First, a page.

(CNN) -- Guests have rising expectations for hotels, but their overall satisfaction with their home away from home is dropping, a new survey finds.
Customers are less happy with hotel facilities and services than last year, according to the J.D. Power and Associates 2011 North America Hotel Guest Satisfaction Index Study released on Wednesday.
One reason for the lower marks? Rooms are filling up in greater numbers as the economy improves and guests may be missing the perks they saw during the industry's lean times.
"As occupancy rises, some of the benefits guests enjoyed during lower occupancy levels decline," said Stuart Greif, a vice president at J.D. Power and Associates.
"Lines at check-in are longer now; the nicer rooms may no longer be available for upgrades; and it is slightly harder to find a spare treadmill in the gym in the morning."
But surprisingly, guests are more satisfied with hotel costs and fees compared to last year, despite rising room rates.
Unlike the airline industry, which has aggressively raised prices during the past 12 months, hoteliers have been more modest and careful about price increases, Greif said.
The bad news -- at least for customers? Hotels may have been "far too modest" in raising rates, according to the study.
"Even though prices are higher than in the past, they are still below levels that guests would expect them to be, given the economic recovery," Greif said.
Translation: There's room for even higher rates.
What's the problem?
Many things can go wrong or be annoying when you stay at a hotel, so it's not surprising that almost one fifth, or 18%, of guests reported having experienced a problem during their visit, according to the study.
But some irritations appear to be much more tolerable than others.
For example, noise is the most common problem experienced by guests: 16% said they had been bothered by it. But only 43% of these guests said they complained about the noise to hotel staff.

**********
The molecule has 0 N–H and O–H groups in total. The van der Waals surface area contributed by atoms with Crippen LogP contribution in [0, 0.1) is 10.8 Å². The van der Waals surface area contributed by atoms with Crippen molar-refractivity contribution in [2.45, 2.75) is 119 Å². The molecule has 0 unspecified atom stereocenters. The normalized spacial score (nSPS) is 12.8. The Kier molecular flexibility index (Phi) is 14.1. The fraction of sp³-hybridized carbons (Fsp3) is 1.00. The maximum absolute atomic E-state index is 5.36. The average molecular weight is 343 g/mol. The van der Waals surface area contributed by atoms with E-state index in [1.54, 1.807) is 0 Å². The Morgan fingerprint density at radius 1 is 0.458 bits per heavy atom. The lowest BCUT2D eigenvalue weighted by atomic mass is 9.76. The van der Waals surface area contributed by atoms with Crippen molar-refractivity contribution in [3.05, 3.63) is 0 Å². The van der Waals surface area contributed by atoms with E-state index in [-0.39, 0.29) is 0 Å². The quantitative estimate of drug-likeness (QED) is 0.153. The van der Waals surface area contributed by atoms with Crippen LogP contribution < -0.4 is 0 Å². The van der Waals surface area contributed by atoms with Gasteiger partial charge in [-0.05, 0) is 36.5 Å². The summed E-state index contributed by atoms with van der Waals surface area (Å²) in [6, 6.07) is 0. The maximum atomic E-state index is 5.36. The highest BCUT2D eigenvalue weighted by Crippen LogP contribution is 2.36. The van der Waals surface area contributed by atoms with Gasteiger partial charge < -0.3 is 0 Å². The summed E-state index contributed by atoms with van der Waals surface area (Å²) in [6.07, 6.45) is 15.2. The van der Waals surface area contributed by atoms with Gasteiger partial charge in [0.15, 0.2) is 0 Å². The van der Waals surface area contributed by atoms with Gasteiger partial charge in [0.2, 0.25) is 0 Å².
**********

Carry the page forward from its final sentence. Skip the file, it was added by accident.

Meanwhile, 13% of guests said they experienced a problem with the Internet connection or speed at their hotel, and 60% of them reported it.
Experts say you should always let the front desk know about any issues.
"Hotel guests should feel justified in reporting any problem that negatively impacts their satisfaction with a hotel," said Mark Schwartz, director of the global hospitality and travel practice at J.D. Power and Associates.
"Hotel staff and management will usually try their best to resolve these issues, particularly since they understand that solving a problem can result in a happier, more loyal customer."
Who is tops?
When it came to individual hotel chains, the study included these findings:
• The Ritz-Carlton ranked highest in overall satisfaction in the luxury hotel category for a second consecutive year, followed by Four Seasons Hotels and Resorts, and W Hotels.
• In the upper upscale segment, Embassy Suites Hotels, Omni Hotels and Marriott Hotels claimed the top three spots.
• Hotel Indigo, Hyatt Place and Hilton Garden Inn ranked highest in the upscale category.
• Holiday Inn was rated tops in the midscale full service segment, while Drury Inn & Suites got the thumbs-up in the midscale limited service segment for a sixth consecutive year.
• Guests staying at economy hotels were most satisfied with Microtel Inns & Suites for the 10th year in a row, followed by Howard Johnson Express/Inns and Days Inn.
• In the extended stay category, Homewood Suites, Residence Inn and Staybridge Suites topped the list.
The study was based on responses from more than 61,300 people who stayed in a hotel in North America between May 2010 and May 2011.